Ayers v. State

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288 S.W.2d 511 (1956)

Charles E. AYERS, Appellant, v. The STATE of Texas, Appellee.

No. 28067.

Court of Criminal Appeals of Texas.

February 15, 1956.

Rehearing Denied March 28, 1956.

Ben G. Levy, Bernard A. Golding, Houston, for appellant.

Dan Walton, Dist. Atty., Eugene Brady, Thomas D. White, Asst. Dist. Attys., Houston, and Leon B. Douglas, State's Atty., Austin, for the State.


The conviction is for the possession of marihuana; the punishment, two years.

Appellant was found drunk in a Houston cafe by officers making a routine check. He was placed in a patrol car and taken to jail along with another unidentified person who was also arrested for drunkenness in a public place.

Upon being booked at the jail, appellant was turned over to Police Officer C. S. Price.

*512 Officer Price testified that he searched appellant and found three objects in his watch pocket and a fourth in a pocket of his shirt, which he placed in an envelope and delivered to the arresting officers Smith and Ontavaros.

Ontavaros identified the envelope and the four objects which were given to him and which he initialed and dropped in a box in the identification bureau.

F. E. McDonald, chemist and toxicologist for the Houston Police Department, whose qualifications as an expert in his filed were stipulated, testified that he unlocked the box, took the envelope and contents therefrom and made an analysis of the four cigarettes he found therein. He identified the cigarettes by his initials which he placed on each at the time, and testified without objection that the cigarettes contained marihuana.

The witness McDonald further testified that he found in the cigarettes "the ground up leaves and seeds and seed covering, flowering tops of the marihuana plant which contain Dihydro Cannabinol, the active ingredient of the marihuana plant."

In view of this testimony it appears to us to be immaterial whether or not other parts of the marihuana plant may also have been present in the cigarettes.

The record contains what purports to be objections to the court's charge and special charges requested by appellant.

These complaints as to the charge cannot be considered. It is not shown that the objections and requested charges were submitted to the trial court before the main charge was read to the jury and no exception was reserved to the overruling of the objections or the refusal of the requested charges.

Complaint is made of the cross-examination of a witness who testified to appellant's good reputation as a peaceful and law-abiding citizen, the questions propounded by the assistant district attorney and answered in the negative, being:

"Had you heard that in November 21st, 1952, in New York City he was charged with the burglary of a store?" And "As part of this reputation then had you also heard that on June 9th, 1954, here in Houston he was arrested on a charge of forging a U. S. Government check?"

The rule regarding such cross-examination of a character witness is aptly stated in Wiley v. State, 153 Tex.Cr.R. 370, 220 S.W.2d 172, 174, as follows:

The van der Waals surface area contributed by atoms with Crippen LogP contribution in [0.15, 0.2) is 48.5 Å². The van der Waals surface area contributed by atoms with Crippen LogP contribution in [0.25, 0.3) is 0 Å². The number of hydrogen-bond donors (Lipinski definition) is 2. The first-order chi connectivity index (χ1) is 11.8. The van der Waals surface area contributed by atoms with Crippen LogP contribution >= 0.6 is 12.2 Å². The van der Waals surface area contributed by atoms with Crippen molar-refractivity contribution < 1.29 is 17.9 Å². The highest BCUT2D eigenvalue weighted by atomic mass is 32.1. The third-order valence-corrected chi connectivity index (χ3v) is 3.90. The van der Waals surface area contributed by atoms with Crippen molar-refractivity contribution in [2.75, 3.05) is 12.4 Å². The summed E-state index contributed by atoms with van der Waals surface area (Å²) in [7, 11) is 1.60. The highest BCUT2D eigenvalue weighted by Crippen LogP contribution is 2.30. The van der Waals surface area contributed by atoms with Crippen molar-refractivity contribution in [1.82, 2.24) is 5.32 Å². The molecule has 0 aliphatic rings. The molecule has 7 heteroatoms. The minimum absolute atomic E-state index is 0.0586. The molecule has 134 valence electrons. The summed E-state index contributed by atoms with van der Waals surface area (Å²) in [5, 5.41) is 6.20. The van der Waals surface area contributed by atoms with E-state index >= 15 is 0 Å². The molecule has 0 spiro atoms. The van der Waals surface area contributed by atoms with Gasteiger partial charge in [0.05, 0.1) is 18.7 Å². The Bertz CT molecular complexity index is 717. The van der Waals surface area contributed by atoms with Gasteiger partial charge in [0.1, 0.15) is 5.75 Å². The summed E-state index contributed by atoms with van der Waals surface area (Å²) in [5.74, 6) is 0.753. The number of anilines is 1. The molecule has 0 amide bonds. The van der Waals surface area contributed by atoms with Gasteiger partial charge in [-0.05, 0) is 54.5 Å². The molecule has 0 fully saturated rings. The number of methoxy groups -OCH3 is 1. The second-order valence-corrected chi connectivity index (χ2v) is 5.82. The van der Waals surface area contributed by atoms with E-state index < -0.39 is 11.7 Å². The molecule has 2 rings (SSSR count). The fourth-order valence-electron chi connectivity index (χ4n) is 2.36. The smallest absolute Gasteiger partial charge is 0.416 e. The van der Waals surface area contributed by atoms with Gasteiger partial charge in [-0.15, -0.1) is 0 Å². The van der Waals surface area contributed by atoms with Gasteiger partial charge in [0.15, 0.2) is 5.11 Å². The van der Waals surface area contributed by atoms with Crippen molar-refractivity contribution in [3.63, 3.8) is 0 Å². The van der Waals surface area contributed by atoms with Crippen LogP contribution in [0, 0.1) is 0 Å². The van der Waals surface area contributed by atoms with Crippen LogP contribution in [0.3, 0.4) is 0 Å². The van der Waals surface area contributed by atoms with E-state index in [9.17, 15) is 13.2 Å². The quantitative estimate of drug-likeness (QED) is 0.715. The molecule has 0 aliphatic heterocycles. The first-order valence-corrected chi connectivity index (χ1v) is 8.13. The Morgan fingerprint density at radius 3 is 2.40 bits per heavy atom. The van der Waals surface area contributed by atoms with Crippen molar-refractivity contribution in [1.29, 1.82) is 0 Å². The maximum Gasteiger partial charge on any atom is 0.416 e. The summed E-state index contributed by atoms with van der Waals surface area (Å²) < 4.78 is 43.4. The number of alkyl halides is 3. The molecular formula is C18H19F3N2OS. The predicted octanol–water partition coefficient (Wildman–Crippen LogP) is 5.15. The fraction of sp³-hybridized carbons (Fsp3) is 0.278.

"Witnesses attesting the good reputation of an accused may, as affecting the weight, credibility, and sincerity of their testimony, be asked upon cross-examination as to whether they had heard of acts of the accused inconsistent with that reputation. * * * Such, however, is as far as the State is permitted to go in such matters, for it is expressly prohibited from conducting the cross-examination or framing the interrogatories so as to show specific acts of misconduct on the part of the accused or that he has, in fact, been guilty of such acts."

See also Adams v. State, 158 Tex.Cr.R. 306, 255 S.W.2d 513; Herriage v. State, 158 Tex.Cr.R. 362, 255 S.W.2d 516; Watson v. State, 156 Tex.Cr.R. 585, 244 S.W.2d 515.

The judgment is affirmed.

On Motion for Rehearing.

MORRISON, Presiding Judge.

Appellant urges that we were in error in not considering his objections and exceptions to the court's charge, which he says in his motion were timely presented to the court. No formal bill of exception appears raising this question. Appellant must then rely upon his "objections and exceptions" to the charge. Several pages of objections signed by appellant's counsel appear in the transcript, with the notation that they were overruled "except as given in the ammended charge." This notation contains no certificate by the trial court *513 that the same were presented to him before the charge was read to the jury. Such certificate is requisite. Gonzales v. State, 150 Tex.Cr.R. 329, 200 S.W.2d 827.

The charge as it was written before the amendments does not appear in the transcript and therefore we have no way of knowing in what manner it was corrected or amended in the final draft that was read to the jury.

Certain further objections and requested charges appear in the transcript which show to have been filed in the court two days after the verdict of the jury. They cannot be considered.

Remaining convinced that we disposed of this cause properly, the motion for rehearing is overruled.

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